Red stains the walls of the mosque of proud Hebron, red on the floor and red on the ceiling, as rage blossoms red in the hearts of the people, but no anger remains in the eyes on the floor.
As one of the most widely discussed and researched subjects within the field of film studies, the Hollywood blacklist makes for a difficult task to explore. Previous research in film studies generally examines how members within the Hollywood community came to become blacklisted, either on behalf of the House Committee on Un-American Activities (HUAC) directly or by their fellow artists. Furthermore, previous literature has simply expressed hypotheses as to the intent of anti-communist films: as propaganda or allegory. In Film Criticism, the Cold War, and the Blacklist, Jeff Smith provides a new perspective on the phenomenon by elucidating why anti-communist films functioned as they did, regardless of propagandistic or allegorical intent.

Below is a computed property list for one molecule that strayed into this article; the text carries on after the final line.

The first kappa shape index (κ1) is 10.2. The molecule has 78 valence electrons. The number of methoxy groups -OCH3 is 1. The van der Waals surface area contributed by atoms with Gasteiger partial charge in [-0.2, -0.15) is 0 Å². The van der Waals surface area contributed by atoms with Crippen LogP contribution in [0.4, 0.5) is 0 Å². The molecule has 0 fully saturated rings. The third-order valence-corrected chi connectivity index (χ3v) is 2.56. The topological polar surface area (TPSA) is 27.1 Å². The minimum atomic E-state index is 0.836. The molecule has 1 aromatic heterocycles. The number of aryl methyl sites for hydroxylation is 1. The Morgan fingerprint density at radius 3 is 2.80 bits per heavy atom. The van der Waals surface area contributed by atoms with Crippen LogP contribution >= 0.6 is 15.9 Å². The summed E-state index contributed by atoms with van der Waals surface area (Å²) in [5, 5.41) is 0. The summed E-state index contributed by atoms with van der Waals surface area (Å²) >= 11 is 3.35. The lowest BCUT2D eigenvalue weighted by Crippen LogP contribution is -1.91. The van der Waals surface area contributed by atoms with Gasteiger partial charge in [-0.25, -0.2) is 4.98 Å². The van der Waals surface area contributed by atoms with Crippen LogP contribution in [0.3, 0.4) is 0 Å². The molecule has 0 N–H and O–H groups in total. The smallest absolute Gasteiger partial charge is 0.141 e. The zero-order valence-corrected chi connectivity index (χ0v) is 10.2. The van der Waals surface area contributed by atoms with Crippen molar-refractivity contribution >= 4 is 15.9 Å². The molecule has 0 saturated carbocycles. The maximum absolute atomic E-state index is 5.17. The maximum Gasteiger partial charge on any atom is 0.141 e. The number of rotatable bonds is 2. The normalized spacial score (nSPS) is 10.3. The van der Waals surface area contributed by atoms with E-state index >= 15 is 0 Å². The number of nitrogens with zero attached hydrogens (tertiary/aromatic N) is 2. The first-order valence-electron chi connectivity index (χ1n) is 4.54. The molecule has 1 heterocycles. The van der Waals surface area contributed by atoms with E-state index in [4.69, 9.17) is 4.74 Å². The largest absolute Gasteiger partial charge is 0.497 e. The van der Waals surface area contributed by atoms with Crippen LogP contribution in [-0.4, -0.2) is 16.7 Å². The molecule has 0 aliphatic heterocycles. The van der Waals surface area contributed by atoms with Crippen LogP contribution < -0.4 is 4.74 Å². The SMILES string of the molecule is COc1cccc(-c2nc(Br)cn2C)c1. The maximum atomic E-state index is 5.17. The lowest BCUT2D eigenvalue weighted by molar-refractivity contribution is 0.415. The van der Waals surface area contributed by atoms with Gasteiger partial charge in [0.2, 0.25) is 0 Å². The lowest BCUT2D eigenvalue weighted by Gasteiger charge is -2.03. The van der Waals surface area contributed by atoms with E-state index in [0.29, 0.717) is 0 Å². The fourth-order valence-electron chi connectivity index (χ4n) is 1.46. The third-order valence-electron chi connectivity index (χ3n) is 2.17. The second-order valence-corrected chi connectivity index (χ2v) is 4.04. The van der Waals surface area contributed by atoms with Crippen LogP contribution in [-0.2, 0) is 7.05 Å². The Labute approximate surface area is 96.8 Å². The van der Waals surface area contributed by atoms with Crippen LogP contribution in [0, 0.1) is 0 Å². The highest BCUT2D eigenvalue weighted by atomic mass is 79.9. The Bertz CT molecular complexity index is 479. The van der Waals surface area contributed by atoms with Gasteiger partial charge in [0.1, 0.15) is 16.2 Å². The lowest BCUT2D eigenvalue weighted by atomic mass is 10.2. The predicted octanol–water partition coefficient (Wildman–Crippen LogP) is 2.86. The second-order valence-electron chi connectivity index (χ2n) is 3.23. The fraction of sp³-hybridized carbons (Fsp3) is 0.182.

Environmental news in the latter half of 2015 has been characterized by an upsurge of discouraging stories worldwide, not least from China. Despite the recent slowdown in economic growth, there have been industrial accidents and unprecedented air quality issues plaguing the country. However, there is at least one local environmental story that appears to defy this bleak trend. In December of 2015, the highly polluted town of Guiyu was suddenly vacated, and all of the informal hazardous waste recycling that had been polluting the soil, the water, and the bodies of young children, came to a halt.